The first sign of trouble happened at the start of Season Two, when Rachel realized that Ross was in love with her, planned on reciprocating ... and he came back from China with an astonishingly average-looking new girlfriend. So Rachel spent a few episodes pining for him -- which was outrageous, since she could have had anybody, but she was settling for this horse-faced doofus -- and he was too dumb to notice. When he finally realized what happened, we had an old-fashioned love triangle on our hands, which Ross attempted to solve -- with the help of his buddies -- by making a pro-con list, which Rachel somehow stumbled across. Eventually they ended up together.

Three problems here:

1.) Nobody would ever debate between two women if one of them looks like Jennifer Aniston. Not even for a millisecond. Not even for a split-second of a millisecond.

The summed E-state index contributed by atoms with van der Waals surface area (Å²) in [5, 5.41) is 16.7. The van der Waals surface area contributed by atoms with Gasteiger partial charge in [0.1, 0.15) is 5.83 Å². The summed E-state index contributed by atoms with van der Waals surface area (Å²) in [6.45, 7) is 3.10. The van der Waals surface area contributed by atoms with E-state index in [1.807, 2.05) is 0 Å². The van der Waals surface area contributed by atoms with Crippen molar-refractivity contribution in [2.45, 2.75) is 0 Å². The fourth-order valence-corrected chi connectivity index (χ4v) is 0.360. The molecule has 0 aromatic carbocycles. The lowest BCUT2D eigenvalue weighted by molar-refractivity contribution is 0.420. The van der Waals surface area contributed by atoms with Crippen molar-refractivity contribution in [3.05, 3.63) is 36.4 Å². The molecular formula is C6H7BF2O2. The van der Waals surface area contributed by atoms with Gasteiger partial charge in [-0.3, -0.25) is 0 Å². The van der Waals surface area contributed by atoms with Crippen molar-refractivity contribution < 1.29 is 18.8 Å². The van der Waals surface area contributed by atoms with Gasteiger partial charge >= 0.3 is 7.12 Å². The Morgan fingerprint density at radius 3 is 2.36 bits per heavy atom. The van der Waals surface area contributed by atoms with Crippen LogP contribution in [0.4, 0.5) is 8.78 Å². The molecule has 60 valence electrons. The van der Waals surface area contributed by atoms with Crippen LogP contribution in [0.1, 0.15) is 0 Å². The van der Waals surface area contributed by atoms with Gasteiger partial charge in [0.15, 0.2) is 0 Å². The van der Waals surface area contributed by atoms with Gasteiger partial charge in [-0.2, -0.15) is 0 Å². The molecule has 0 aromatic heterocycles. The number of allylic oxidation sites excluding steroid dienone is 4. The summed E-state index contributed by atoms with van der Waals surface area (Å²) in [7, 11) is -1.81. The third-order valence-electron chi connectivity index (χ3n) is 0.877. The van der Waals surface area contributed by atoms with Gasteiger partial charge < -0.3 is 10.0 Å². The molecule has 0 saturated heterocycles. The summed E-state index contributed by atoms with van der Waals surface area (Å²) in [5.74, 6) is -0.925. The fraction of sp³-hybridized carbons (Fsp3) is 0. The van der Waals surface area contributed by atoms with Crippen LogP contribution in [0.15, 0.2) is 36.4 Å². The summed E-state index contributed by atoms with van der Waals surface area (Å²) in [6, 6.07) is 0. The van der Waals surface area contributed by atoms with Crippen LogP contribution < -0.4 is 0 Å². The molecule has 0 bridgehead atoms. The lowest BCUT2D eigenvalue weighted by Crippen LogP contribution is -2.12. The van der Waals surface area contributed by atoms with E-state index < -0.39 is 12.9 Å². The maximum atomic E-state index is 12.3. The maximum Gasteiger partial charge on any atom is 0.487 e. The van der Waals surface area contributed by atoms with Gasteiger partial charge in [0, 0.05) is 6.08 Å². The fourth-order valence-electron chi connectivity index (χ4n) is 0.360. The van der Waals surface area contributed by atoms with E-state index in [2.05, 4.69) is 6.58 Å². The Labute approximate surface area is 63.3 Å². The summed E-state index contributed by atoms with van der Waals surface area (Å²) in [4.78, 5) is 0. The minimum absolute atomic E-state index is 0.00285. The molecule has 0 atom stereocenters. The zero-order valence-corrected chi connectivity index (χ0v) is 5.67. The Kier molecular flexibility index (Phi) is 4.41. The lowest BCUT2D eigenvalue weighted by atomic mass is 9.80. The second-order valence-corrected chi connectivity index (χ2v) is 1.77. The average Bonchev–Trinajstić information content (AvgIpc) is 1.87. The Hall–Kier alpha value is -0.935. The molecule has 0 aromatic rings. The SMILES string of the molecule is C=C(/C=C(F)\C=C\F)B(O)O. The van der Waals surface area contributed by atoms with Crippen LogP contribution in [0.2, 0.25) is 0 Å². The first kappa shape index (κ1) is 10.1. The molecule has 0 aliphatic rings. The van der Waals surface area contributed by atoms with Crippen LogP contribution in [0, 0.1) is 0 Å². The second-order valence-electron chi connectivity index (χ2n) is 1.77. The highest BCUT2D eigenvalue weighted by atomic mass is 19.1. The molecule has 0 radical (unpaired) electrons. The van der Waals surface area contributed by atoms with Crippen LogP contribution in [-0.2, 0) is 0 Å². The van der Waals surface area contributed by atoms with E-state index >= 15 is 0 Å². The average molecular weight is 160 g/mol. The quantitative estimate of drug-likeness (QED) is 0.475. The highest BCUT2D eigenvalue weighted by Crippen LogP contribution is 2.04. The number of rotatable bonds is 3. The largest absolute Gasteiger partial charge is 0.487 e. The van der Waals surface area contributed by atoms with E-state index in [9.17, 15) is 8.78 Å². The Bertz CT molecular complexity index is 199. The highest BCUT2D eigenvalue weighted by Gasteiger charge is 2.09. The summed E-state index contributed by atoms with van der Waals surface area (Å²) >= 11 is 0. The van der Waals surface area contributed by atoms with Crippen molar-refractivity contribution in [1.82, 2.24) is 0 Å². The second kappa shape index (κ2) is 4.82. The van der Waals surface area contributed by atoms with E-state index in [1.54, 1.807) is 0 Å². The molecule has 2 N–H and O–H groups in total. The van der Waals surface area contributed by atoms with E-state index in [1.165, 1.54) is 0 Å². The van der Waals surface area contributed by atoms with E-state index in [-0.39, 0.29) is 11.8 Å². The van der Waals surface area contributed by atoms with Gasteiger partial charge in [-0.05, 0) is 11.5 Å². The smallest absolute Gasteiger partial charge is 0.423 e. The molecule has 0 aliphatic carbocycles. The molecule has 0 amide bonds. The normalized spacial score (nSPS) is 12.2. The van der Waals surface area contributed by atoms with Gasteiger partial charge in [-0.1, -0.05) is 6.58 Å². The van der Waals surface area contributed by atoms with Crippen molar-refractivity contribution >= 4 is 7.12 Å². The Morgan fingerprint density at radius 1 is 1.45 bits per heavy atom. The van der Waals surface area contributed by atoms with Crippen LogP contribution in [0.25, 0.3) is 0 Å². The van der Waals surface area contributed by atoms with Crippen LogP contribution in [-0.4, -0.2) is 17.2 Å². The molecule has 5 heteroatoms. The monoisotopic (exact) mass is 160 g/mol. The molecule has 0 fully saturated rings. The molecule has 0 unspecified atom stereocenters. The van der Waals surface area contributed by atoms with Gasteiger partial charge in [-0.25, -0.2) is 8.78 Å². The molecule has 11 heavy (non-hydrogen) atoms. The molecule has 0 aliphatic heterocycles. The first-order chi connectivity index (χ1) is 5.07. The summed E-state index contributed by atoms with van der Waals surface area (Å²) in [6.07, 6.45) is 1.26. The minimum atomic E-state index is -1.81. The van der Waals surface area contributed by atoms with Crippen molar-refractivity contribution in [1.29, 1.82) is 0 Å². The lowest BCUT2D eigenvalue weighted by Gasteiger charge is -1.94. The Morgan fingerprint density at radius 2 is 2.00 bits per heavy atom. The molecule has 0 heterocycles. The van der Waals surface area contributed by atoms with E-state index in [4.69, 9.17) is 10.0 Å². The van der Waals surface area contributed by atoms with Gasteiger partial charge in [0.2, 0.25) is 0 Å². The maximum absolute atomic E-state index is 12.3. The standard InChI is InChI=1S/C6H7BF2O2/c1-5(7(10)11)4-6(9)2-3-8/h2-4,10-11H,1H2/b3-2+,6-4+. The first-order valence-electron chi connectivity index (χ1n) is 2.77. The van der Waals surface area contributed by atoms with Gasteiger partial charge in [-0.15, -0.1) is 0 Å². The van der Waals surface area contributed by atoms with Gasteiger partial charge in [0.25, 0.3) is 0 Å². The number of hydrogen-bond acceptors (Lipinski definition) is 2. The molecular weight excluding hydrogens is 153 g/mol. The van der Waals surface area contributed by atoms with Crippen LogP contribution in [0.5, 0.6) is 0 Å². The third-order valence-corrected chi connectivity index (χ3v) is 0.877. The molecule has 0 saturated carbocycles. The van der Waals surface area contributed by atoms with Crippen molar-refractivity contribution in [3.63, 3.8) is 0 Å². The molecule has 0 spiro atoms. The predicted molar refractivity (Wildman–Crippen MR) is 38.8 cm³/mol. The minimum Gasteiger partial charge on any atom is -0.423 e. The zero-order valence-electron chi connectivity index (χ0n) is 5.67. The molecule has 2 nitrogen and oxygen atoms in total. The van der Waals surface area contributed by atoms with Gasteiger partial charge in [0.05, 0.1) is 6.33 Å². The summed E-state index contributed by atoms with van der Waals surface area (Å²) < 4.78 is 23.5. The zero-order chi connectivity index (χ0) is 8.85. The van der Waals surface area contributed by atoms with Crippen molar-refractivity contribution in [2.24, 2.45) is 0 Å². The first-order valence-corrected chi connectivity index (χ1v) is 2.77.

2.) No female would ever forgive a guy for making a pro-con list that included mean comments about them. It would never happen. It would never, EVER happen.

3.) More importantly, this is a freaking sitcom! Who cares? Make me laugh!

So that started the downfall. Suddenly Ross and Rachel were doing oogly-googly stuff, Rachel wasn't working in the coffee shop, Joey was getting acting jobs, Chandler was banging out one-liners like Shecky Greene, everyone had money ... these were becoming people I couldn't identify with anymore. There was a painful Thanksgiving episode where the gang played football -- that one has to rank among the worst 30 minutes in TV history. Things eventually plummeted off a cliff during the Super Bowl special in '96, which included special guest appearances by Julia Roberts, Jean-Claude Van Damme and Fonzie waterskiing over the shark.